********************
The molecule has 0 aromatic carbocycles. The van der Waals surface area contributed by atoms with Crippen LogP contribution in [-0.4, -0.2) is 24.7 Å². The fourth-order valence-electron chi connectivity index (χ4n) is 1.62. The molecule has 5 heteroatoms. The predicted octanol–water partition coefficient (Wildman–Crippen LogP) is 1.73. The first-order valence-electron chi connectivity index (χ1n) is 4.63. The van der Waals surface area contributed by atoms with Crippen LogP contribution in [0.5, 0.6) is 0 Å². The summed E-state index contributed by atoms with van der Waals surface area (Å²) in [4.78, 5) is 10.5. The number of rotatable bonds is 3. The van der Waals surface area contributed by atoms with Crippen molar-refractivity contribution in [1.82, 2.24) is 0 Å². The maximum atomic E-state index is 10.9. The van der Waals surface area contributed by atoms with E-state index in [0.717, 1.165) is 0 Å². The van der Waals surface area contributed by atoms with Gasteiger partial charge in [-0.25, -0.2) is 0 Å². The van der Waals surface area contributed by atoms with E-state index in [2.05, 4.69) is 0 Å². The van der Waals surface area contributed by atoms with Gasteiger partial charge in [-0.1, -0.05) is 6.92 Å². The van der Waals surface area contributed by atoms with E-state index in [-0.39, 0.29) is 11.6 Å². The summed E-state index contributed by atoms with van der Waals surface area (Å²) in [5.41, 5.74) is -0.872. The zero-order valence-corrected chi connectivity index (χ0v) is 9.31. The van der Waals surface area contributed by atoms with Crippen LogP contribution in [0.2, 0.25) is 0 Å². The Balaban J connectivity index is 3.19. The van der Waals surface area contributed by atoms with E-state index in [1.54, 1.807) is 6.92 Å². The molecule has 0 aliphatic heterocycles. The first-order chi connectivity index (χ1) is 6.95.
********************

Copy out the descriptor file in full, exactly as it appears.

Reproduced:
The molecule has 0 aromatic carbocycles. The van der Waals surface area contributed by atoms with Crippen LogP contribution in [-0.4, -0.2) is 24.7 Å². The fourth-order valence-electron chi connectivity index (χ4n) is 1.62. The molecule has 5 heteroatoms. The predicted octanol–water partition coefficient (Wildman–Crippen LogP) is 1.73. The first-order valence-electron chi connectivity index (χ1n) is 4.63. The van der Waals surface area contributed by atoms with Crippen LogP contribution in [0.5, 0.6) is 0 Å². The summed E-state index contributed by atoms with van der Waals surface area (Å²) in [4.78, 5) is 10.5. The number of rotatable bonds is 3. The van der Waals surface area contributed by atoms with Crippen molar-refractivity contribution in [1.82, 2.24) is 0 Å². The maximum atomic E-state index is 10.9. The van der Waals surface area contributed by atoms with E-state index in [0.717, 1.165) is 0 Å². The van der Waals surface area contributed by atoms with Gasteiger partial charge in [-0.25, -0.2) is 0 Å². The van der Waals surface area contributed by atoms with E-state index in [2.05, 4.69) is 0 Å². The van der Waals surface area contributed by atoms with Gasteiger partial charge in [-0.1, -0.05) is 6.92 Å². The van der Waals surface area contributed by atoms with E-state index in [-0.39, 0.29) is 11.6 Å². The summed E-state index contributed by atoms with van der Waals surface area (Å²) in [5.41, 5.74) is -0.872. The zero-order valence-corrected chi connectivity index (χ0v) is 9.31. The van der Waals surface area contributed by atoms with Crippen LogP contribution in [0.2, 0.25) is 0 Å². The Balaban J connectivity index is 3.19. The van der Waals surface area contributed by atoms with E-state index in [1.54, 1.807) is 6.92 Å². The molecule has 0 aliphatic heterocycles. The first-order chi connectivity index (χ1) is 6.95.